Its better to use a popular Algorithms book than to depend on Wikipedia (if your a novice). User generated content can be a bit confusing at times -- that's not to say it's wrong. For instance, I wouldn't have wrote searchTime + O(1) for inserting/delete into the middle. I would have simply put O(n), and I'm sure many people would put the same.

My two favorite books about data structures and algorithms are buried in boxes right now. Part of the reason why I'm posting here and started of my original post with what I recalled learning: O(1) inserts for linked lists and O(log n) for binary trees. Also having an online reference that I can point to makes it a little easier to make sure that we are reading the same thing and highlight things if I'm just misreading or misinterpreting something.

### #7 Skydiver

• Code herder

Reputation: 7056
• Posts: 23,986
• Joined: 05-May 12

## Re: Big O(): singly linked list vs. tree insertion

Posted 09 August 2012 - 04:54 PM

blackcompe, on 09 August 2012 - 03:55 PM, said:

As stated, inserting into a linked list is a constant operation, since your appending onto the tail pointer, which is known at all times.

Tail is known at all times for a doubly linked list. For a traditional singly linked list most students are first taught to just have a head pointer. Then after being shown the O(n) inefficiency of appending to the end of the list, they are taught or given an exercise how to manage both a head and tail pointer. And then usually a doubly linked list is introduced.

If all you have is the traditional singly linked list with just a head pointer, then O(1) insertion at the middle doesn't seem possible without the use of extra pointers.

### #8 blackcompe

• D.I.C Lover

Reputation: 1159
• Posts: 2,547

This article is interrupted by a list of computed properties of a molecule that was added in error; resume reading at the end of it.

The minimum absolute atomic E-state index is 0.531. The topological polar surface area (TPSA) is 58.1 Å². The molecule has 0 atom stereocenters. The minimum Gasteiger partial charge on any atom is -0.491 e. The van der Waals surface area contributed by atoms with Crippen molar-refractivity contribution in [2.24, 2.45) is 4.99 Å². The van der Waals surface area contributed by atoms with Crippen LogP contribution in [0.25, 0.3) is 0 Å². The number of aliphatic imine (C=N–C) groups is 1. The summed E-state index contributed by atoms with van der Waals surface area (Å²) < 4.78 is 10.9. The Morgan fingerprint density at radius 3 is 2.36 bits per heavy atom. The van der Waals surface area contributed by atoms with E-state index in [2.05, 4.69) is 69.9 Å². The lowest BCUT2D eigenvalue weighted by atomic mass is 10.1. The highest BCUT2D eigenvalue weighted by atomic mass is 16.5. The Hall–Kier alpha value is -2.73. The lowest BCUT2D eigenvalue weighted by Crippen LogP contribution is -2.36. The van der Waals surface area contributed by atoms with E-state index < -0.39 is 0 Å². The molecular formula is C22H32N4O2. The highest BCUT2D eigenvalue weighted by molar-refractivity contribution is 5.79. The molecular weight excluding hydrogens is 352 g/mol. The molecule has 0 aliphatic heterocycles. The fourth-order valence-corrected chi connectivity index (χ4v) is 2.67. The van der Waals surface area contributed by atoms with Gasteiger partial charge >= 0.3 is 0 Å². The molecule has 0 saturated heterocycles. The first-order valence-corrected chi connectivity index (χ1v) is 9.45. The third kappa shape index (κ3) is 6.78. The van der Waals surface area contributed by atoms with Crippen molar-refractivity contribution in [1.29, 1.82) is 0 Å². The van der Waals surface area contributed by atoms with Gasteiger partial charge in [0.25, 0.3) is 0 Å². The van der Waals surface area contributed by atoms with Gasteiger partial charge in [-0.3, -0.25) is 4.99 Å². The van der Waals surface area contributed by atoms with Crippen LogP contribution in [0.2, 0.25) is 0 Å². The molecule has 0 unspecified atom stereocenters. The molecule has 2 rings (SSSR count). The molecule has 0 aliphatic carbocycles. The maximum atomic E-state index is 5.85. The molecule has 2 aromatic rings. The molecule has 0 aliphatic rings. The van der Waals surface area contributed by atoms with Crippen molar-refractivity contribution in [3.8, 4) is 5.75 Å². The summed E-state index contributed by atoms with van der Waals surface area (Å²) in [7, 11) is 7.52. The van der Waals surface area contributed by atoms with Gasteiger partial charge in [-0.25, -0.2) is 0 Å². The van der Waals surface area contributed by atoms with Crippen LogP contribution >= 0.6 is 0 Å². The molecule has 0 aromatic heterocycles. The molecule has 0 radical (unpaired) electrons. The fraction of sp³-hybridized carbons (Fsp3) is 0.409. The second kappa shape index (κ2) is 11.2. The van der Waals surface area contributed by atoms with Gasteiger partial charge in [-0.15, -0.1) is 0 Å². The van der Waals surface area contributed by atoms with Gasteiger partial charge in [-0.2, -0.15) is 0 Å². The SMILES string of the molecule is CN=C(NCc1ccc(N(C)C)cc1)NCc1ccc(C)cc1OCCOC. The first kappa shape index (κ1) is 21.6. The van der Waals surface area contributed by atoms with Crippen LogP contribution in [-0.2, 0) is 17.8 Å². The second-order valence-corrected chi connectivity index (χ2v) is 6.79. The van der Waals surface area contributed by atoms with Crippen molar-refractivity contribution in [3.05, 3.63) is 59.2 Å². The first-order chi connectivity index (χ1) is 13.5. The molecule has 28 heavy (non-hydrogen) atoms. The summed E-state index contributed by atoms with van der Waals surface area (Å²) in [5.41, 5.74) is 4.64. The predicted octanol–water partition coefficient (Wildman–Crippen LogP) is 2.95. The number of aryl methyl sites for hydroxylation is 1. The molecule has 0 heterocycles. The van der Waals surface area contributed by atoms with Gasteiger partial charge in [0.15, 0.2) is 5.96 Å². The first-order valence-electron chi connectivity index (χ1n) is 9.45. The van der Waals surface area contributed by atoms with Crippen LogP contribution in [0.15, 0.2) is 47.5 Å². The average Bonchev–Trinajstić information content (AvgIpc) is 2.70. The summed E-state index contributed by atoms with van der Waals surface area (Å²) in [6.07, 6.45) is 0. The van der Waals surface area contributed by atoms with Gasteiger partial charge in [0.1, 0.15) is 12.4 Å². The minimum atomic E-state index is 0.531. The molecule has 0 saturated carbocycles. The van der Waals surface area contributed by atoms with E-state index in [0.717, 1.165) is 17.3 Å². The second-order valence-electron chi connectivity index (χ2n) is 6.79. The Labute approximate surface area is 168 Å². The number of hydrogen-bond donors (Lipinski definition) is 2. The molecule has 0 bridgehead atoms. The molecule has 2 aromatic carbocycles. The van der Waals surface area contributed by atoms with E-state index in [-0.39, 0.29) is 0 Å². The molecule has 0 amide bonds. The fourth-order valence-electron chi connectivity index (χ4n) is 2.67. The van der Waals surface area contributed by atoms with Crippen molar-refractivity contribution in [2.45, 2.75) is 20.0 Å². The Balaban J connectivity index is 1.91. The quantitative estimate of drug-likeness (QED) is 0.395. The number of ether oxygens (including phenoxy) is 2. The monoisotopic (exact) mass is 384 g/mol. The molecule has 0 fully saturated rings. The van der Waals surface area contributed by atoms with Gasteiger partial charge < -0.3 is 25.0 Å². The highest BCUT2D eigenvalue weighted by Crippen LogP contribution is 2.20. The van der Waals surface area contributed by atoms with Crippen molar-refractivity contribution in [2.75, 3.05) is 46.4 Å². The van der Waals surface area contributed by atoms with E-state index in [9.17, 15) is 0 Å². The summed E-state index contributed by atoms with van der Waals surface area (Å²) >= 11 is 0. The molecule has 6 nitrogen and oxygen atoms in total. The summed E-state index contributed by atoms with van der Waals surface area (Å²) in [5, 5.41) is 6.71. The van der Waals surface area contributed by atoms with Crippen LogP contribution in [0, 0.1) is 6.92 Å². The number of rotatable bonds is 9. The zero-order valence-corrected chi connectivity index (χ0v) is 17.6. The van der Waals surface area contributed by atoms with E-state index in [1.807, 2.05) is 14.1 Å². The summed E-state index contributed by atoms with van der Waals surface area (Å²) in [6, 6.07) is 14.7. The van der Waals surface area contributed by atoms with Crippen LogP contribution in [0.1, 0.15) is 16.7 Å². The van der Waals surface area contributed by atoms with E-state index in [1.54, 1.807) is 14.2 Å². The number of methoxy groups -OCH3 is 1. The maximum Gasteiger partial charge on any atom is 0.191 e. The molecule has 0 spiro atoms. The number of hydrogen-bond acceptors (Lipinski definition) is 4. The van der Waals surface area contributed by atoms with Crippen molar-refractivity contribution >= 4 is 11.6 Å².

• Joined: 05-May 05

## Re: Big O(): singly linked list vs. tree insertion

Posted 09 August 2012 - 05:22 PM

Quote

If all you have is the traditional singly linked list with just a head pointer, then O(1) insertion at the middle doesn't seem possible without the use of extra pointers.

Obviously, but you can probably assume the most (time) efficient implementation is used. Pretty much all industrial-grade container libraries use doubly-linked lists.

### #9 sepp2k

• D.I.C Lover

Reputation: 2754
• Posts: 4,411
• Joined: 21-June 11

## Re: Big O(): singly linked list vs. tree insertion

Posted 09 August 2012 - 05:26 PM

blackcompe, on 10 August 2012 - 02:22 AM, said:

Except list implementations used by most functional languages. Though those have different performance considerations of course.

### #10 Skydiver

• Code herder

Reputation: 7056
• Posts: 23,986
• Joined: 05-May 12

## Re: Big O(): singly linked list vs. tree insertion

Posted 10 August 2012 - 12:33 AM

I managed to find my third favorite data structures and algorithms book:

Quote

The running time for LIST-INSERT on a list of n elements is O(1).

Cormen, Lieserson, and Rivest. Introduction to Algorithms. MIT. 1990. p. 205